I have another suggestion to offer. If you fear to travel alone, or can get no one to travel with you, You can consign yourself to the care of the “Express Company” and it, through its agents, will see you safely delivered on board the boat at St Louis. This perhaps would be your better plan – It will cost a little more; but then you will have care and protection the whole way to St. Louis and will have yourself safely placed aboard the Boat at St. Louis

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The “Express Company does not extend its operation beyond St Louis, toward the West.
When you arrive at Kansas City go to the “American Hotel” and tell the Proprietor – Mr Eldridge who you are and that you want a good room. He will furnish it to you. If I should not be there, you will, of course, write me immediately, and I will go down to Kansas City for you –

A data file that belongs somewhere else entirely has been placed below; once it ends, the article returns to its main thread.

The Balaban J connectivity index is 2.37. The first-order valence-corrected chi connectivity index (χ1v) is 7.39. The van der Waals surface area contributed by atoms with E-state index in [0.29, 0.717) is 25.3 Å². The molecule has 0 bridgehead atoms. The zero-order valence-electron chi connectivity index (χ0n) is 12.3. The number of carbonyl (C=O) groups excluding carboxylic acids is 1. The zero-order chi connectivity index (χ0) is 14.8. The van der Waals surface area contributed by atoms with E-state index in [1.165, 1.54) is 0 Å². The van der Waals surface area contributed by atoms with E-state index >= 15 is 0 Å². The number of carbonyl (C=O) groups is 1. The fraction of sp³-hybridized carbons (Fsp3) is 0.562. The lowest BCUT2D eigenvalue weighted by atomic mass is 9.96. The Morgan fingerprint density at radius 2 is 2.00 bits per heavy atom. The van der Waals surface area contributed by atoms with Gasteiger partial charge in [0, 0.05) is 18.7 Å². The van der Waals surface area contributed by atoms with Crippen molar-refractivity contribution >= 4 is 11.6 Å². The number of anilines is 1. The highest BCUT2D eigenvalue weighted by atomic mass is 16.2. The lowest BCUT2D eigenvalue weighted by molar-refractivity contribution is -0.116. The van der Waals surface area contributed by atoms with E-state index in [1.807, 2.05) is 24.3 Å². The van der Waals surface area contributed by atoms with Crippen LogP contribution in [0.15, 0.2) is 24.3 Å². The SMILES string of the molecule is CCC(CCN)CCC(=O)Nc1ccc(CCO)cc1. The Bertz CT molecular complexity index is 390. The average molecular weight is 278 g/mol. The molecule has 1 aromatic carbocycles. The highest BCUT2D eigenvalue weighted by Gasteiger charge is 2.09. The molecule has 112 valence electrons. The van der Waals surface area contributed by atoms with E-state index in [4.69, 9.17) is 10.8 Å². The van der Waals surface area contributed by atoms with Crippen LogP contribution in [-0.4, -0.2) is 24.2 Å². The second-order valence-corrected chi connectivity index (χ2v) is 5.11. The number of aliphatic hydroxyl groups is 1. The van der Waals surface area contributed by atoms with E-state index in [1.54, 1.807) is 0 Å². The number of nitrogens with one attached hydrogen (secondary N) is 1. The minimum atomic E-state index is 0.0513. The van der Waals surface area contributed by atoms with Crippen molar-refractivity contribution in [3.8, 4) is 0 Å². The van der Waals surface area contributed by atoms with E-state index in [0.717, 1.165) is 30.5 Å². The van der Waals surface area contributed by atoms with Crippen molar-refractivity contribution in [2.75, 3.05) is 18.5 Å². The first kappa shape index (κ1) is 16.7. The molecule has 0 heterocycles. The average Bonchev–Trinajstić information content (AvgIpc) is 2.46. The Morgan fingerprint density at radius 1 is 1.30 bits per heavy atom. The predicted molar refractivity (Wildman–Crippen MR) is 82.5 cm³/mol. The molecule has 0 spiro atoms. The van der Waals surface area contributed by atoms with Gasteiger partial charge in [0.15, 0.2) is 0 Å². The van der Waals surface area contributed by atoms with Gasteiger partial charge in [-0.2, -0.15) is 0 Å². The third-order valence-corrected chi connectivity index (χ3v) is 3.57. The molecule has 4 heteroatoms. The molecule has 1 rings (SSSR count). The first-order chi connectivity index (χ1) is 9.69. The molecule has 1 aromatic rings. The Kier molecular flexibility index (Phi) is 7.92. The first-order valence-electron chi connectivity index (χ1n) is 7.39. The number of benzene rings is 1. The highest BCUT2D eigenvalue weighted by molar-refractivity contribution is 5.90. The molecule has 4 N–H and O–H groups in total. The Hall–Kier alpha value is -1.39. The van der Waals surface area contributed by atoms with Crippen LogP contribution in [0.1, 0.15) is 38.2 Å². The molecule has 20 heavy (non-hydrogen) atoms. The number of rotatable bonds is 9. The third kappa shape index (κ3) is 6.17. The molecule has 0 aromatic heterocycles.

Try and send me word when you will expect to start from Meadville, and then I will try and be at Kansas City in order to meet you upon your arrival there - It will take you from six to nine days to reach Kansas City.
At St Louis you can go from the one Steamboat to the other, I think; inasmuch as there is a boat leaving every day for Kansas City. But if there is no boat about to leave you can go to a hotel.

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The best Boats on the Missouri, are the “Polar Star” – “F. X. Aubrey” – “Martha Jewett” - “Sam Cloon” “New Lucy” “James H Lucas,” “Admiral,” “Genoa” etc. If you find either of these on your landing at St Louis, go right aboard of them and engage your room and passage up the River